I woke up far too early and feeling far too discouraged. I had spent a restless night trying unsuccessfully to get comfortable through pain. I eventually gave up, slid out of bed, went downstairs, and got my coffee brewing. I knew this would be a day in which my hands would hurt too much to get any significant writing done. I’ve got deadlines looming and words waiting to be typed, but realized I wouldn’t be able to accomplish anything much. I felt despondent and knew that self-pity was lurking close at hand.
I suddenly remembered that the evening before I had heard a thump outside the front door that sounded like a package being dropped off. I pulled back the curtain and, sure enough, spotted a box perched on the step. I carried it inside, cracked it open, and found that it contained a stack of books. Facing me from the very top was one I had never heard of: A Book of Comfort for Those in Sickness. Don’t you love it how God sometimes allows us these clear glimpses of his providence? After getting the family up and helping the kids off to school, I sat down to read. I kept going until the book was finished. Despondency vanished. Hope was restored. It was a day well-spent.
A Book of Comfort for Those in Sickness was written by Philip Bennett Power, an Irish minister who first published it in 1876 under the title The Sick Man’s Comfort Book. This new edition with its new title is from Banner of Truth and I did not need to read far to see why they went to the trouble of reprinting it. It’s a short but powerful little book that does exactly what it claims—it offers comfort to those who are sick and suffering.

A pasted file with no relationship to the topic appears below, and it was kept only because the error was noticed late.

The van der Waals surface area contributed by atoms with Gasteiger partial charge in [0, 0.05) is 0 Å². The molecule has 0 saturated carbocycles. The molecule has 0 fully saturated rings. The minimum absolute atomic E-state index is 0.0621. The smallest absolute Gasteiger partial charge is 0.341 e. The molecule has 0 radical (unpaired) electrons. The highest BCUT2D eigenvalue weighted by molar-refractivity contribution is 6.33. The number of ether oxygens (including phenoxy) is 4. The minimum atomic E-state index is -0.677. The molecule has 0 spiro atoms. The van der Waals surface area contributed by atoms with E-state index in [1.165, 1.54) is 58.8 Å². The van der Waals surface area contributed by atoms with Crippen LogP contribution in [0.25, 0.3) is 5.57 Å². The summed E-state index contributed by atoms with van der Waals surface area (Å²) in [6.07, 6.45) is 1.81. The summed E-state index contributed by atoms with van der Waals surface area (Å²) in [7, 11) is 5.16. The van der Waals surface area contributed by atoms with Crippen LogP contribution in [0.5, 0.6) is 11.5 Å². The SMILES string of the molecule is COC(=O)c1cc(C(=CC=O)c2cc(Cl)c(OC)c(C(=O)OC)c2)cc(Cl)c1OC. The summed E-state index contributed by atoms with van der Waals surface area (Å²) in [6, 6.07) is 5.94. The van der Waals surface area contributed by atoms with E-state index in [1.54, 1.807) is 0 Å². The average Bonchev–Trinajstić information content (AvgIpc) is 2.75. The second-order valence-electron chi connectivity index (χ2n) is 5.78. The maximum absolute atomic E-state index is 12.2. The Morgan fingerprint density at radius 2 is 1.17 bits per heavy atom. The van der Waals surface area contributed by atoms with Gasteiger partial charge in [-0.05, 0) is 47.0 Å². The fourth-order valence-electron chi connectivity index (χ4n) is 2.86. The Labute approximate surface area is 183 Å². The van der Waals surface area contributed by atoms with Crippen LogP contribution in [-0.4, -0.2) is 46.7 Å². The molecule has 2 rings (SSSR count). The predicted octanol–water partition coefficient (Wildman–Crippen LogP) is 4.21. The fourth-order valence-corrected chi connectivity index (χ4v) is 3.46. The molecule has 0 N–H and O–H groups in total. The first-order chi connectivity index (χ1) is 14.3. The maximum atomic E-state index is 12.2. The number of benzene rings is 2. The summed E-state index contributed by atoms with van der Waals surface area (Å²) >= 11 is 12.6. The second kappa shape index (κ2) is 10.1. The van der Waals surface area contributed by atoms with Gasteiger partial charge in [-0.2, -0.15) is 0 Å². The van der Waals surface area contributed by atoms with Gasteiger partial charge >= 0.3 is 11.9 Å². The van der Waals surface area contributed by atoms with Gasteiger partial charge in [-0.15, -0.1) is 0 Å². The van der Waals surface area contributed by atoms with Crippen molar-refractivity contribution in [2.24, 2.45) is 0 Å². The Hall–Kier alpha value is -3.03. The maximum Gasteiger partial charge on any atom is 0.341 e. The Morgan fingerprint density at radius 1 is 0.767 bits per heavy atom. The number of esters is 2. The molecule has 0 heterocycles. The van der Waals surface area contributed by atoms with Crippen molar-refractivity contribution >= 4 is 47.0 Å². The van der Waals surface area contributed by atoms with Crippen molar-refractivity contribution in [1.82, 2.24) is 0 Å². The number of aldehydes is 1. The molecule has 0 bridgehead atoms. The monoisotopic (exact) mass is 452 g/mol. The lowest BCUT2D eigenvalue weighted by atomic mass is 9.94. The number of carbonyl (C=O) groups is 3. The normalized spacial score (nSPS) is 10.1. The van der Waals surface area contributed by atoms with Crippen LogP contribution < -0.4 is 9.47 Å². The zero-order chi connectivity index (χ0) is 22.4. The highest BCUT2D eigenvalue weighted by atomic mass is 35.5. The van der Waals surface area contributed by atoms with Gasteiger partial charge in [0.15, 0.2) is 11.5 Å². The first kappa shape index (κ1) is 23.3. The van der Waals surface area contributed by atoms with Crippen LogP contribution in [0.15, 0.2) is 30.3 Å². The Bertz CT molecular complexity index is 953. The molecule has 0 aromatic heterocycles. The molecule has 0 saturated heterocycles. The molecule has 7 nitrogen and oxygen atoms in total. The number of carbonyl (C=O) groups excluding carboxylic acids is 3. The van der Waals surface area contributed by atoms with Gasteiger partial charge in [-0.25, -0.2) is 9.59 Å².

Though born in Ireland, P.B. Power became a minister of the Church of England and served a number of congregations in Leicester, London, and Worthing. However, in the prime of life his health broke down and he lived out the rest of his days as an invalid. In that way, this book was written in a context of deep suffering. Yet it is filled with hope and joy.
Power begins with a key observation: “Scripture tells us that God is a jealous God; and he is not only jealous of a man’s worshipping any other God, but of his being put second in anything; and, amongst other things, in comforting.” When we look for comfort in sickness or suffering, we are meant to look first to God. Over the course of a chapter, he goes to Scripture to show how God promises to comfort his people in all their distress. He lays down a three-part challenge: First, become convinced that God means to comfort his people. Second, look to God as your prime and first comfort. Third, expect that God will bring comfort.
With that foundation in place he goes on to explain hindrances and helps to believing that God is a God of comfort. He discusses the value of pain in the Christian life and grapples with the feelings of uselessness that can overwhelm people who are bedridden or otherwise unable to carry out a normal life. He deals with loneliness, with feelings of envy that arise when sick people compare themselves to those who are healthy, and with the struggles that come to those whose illness makes them a burden to others. He gently encourages the reader to have great confidence in the much greater mind and much greater purposes of God. He closes, as you might expect, by reflecting on the end of pain with the entry into glory.
I went through this book with pencil and highlighter in-hand and relished every page. There is so much I want to go back to and to reflect on further. But even with a single, brisk read, it spoke deeply and brought great comfort. And, wouldn’t you know it, that day of resting my hands allowed me to sit and write the next.
The history of Christianity holds many treasures, and I’m grateful to Banner of Truth for finding and sharing one in A Book of Comfort for Those in Sickness. It’s a book I’d recommend to each and every Christian. Buy one for yourself and buy one to pass to someone else. You’ll benefit and they’ll be blessed.